younger, savvy viewer, including the male viewer.
For a few years now, the quilts seen at Quilt Market are
also getting quite expressive; you don't see as many traditional
quilts, rather very creative examples with unusual fabrics, fibers,
embellishments, and other techniques like those seen in Quilting
Arts magazine. (The company's new magazine, Cloth, Paper,
Scissors is stunning.)
So I guess what is needed is balance, which makes me think of the
girl scout motto ( I think that's where it comes from): "Make
new friends, but keep the old, some are silver and the others are
I know companies cannot be expected to be all things to all
people, however I do think it is possible to grow with your customer
while keeping products fresh for those just discovering the craft
and wanting their hand held until they feel secure enough to expand.
I remember from my days at Offray we had an 80/20 ratio; 80% of
the sales came from your basic satins, and the other 20 came from
the gorgeous fashion items. In order to remain a leader in the
industry, the company placed great importance on always having new
items to meet the needs of those looking for that 20%.
Random Thoughts from Mike Hartnett.
1. The evidence points to the younger generation preferring
free-form, individualistic projects rather than those with patterns
and step-by-step instructions. That's fine, except for the consumers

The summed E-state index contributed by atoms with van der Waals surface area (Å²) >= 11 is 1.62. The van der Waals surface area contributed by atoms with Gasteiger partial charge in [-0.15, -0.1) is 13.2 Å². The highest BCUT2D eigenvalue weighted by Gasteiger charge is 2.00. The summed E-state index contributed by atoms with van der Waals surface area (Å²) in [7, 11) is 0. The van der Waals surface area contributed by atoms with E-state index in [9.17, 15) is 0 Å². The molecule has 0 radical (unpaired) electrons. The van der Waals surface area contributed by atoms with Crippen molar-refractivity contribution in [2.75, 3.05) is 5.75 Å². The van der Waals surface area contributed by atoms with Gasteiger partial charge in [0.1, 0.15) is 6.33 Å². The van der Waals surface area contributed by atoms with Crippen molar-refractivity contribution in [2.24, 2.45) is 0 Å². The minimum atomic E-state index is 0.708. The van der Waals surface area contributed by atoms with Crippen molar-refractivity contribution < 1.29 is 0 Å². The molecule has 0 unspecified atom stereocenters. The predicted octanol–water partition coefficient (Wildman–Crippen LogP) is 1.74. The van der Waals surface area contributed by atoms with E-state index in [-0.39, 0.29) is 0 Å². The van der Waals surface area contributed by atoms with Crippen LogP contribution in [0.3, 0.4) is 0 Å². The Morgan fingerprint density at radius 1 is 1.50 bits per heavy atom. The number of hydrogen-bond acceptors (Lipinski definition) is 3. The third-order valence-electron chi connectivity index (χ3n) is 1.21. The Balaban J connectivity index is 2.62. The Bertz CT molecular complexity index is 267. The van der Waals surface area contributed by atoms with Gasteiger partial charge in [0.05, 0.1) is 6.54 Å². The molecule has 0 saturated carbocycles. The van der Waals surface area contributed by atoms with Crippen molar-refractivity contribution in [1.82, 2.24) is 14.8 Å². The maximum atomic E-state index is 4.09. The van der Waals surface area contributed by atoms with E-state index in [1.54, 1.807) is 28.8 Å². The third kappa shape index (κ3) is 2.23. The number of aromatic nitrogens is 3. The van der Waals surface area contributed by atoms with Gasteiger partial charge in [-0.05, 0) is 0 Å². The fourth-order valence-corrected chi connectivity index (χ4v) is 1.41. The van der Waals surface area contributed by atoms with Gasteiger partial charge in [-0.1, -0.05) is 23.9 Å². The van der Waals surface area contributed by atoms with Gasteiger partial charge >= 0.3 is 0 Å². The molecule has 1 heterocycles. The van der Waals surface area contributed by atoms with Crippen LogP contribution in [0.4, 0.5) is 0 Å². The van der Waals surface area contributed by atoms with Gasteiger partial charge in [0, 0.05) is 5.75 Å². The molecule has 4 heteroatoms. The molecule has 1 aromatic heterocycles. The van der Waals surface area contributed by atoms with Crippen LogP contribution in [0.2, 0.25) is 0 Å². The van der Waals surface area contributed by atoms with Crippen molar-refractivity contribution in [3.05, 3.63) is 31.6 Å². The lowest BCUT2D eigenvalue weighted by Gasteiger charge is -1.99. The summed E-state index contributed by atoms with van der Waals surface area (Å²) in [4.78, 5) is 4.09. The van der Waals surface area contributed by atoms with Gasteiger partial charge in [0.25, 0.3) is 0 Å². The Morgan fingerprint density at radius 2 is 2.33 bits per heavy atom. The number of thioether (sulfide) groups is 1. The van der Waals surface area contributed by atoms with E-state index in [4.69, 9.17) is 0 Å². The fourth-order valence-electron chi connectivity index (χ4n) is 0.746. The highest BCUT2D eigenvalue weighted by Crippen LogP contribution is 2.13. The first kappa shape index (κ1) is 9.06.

with no artistic or creative sense. Or consumers who think
they have no talent.
These people want the security of a pattern and specific
instructions. They don't want to do their own thing because they
assume the result would be terrible.
2. Look at the wealth of home decorating shows on television,
particularly the HGTV network. You don't see "cute." (You
don't hear the word, "craft" either.)
3. To see a more modern look in cross stitch, visit www.greatbearcanada.com.
Not only are the designs not cute, the consumer is encouraged to
choose her own colors, so the finished project is unique.
4. Scrapbooking remains the "cutest" category in
the industry, which makes sense. Mothers are often creating pages
of, for, and with kids.
5. In the heyday of the Int. Needlework Retailers Guild show
in Charlotte, I would walk up and down two aisles, then start a
third and stop, thinking I'd already walked down that aisle. I made
that mistake because the projects in the third aisle looked just
like the projects in the first and second aisles.
6. I've seen the latest show book for the Society of
Decorative Painters convention in Tampa in May. It's filled with
glossy photos of the projects that will be taught by at the
convention. I'm sorry to report, but the book looks exactly like the
show book from 10-15 years ago. If there's been any change in
design, I can't see it.
7. A "hard-cover" book editor told CLN that
majority of the best selling books are new, "cutting edge"
designs, not the traditional stuff.
8. Years ago I wrote a column suggesting the industry was
missing some potential sales by concentrating so much on cute
designs. I was bombarded with responses from frustrated designers
who wanted to do more, but were forced by manufacturers to keep
things cute. I got the feeling there is a wealth of untapped talent
It's unconfirmed, but it looks like there will be a place at the
CHA summer show (Chicago, July) where the industry can see
designers' work on display. Then you'll see what I mean about
(Note: To read previous Designing Perspectives columns,
click on the titles in the right-hand column. To contribute your
thoughts to the discussion, email Mike at firstname.lastname@example.org.)